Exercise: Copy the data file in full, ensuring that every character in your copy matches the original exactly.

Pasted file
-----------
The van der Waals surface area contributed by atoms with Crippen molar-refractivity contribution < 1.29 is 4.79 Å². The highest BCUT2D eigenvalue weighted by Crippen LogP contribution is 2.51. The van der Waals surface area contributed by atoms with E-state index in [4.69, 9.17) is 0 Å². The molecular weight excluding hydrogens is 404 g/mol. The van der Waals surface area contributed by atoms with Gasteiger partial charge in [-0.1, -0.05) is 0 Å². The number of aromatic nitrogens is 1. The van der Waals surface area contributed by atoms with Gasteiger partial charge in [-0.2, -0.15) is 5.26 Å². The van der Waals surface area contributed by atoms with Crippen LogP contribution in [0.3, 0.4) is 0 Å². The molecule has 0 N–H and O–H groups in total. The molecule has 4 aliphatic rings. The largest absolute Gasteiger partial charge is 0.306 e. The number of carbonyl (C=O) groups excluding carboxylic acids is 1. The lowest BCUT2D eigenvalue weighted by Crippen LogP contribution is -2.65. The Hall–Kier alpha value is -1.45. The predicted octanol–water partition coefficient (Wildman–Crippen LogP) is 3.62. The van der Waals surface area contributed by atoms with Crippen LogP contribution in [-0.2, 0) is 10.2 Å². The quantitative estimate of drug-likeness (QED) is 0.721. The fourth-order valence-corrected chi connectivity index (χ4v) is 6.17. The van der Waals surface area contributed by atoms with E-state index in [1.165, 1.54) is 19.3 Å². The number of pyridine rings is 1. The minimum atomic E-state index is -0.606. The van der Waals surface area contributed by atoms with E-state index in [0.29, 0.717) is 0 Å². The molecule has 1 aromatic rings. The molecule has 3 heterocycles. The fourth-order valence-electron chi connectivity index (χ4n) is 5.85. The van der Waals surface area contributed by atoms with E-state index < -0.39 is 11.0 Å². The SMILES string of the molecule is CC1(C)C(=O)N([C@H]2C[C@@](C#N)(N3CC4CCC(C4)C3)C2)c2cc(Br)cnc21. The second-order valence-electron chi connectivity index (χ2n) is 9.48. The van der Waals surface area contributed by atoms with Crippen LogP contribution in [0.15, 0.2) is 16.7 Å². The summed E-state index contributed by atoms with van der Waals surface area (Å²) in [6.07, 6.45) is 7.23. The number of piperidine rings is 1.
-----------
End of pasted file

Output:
The van der Waals surface area contributed by atoms with Crippen molar-refractivity contribution < 1.29 is 4.79 Å². The highest BCUT2D eigenvalue weighted by Crippen LogP contribution is 2.51. The van der Waals surface area contributed by atoms with E-state index in [4.69, 9.17) is 0 Å². The molecular weight excluding hydrogens is 404 g/mol. The van der Waals surface area contributed by atoms with Gasteiger partial charge in [-0.1, -0.05) is 0 Å². The number of aromatic nitrogens is 1. The van der Waals surface area contributed by atoms with Gasteiger partial charge in [-0.2, -0.15) is 5.26 Å². The van der Waals surface area contributed by atoms with Crippen LogP contribution in [0.3, 0.4) is 0 Å². The molecule has 0 N–H and O–H groups in total. The molecule has 4 aliphatic rings. The largest absolute Gasteiger partial charge is 0.306 e. The number of carbonyl (C=O) groups excluding carboxylic acids is 1. The lowest BCUT2D eigenvalue weighted by Crippen LogP contribution is -2.65. The Hall–Kier alpha value is -1.45. The predicted octanol–water partition coefficient (Wildman–Crippen LogP) is 3.62. The van der Waals surface area contributed by atoms with Crippen LogP contribution in [-0.2, 0) is 10.2 Å². The quantitative estimate of drug-likeness (QED) is 0.721. The fourth-order valence-corrected chi connectivity index (χ4v) is 6.17. The van der Waals surface area contributed by atoms with E-state index in [1.165, 1.54) is 19.3 Å². The number of pyridine rings is 1. The minimum atomic E-state index is -0.606. The van der Waals surface area contributed by atoms with E-state index in [0.29, 0.717) is 0 Å². The molecule has 1 aromatic rings. The molecule has 3 heterocycles. The fourth-order valence-electron chi connectivity index (χ4n) is 5.85. The van der Waals surface area contributed by atoms with E-state index < -0.39 is 11.0 Å². The SMILES string of the molecule is CC1(C)C(=O)N([C@H]2C[C@@](C#N)(N3CC4CCC(C4)C3)C2)c2cc(Br)cnc21. The second-order valence-electron chi connectivity index (χ2n) is 9.48. The van der Waals surface area contributed by atoms with Crippen LogP contribution in [0.15, 0.2) is 16.7 Å². The summed E-state index contributed by atoms with van der Waals surface area (Å²) in [6.07, 6.45) is 7.23. The number of piperidine rings is 1.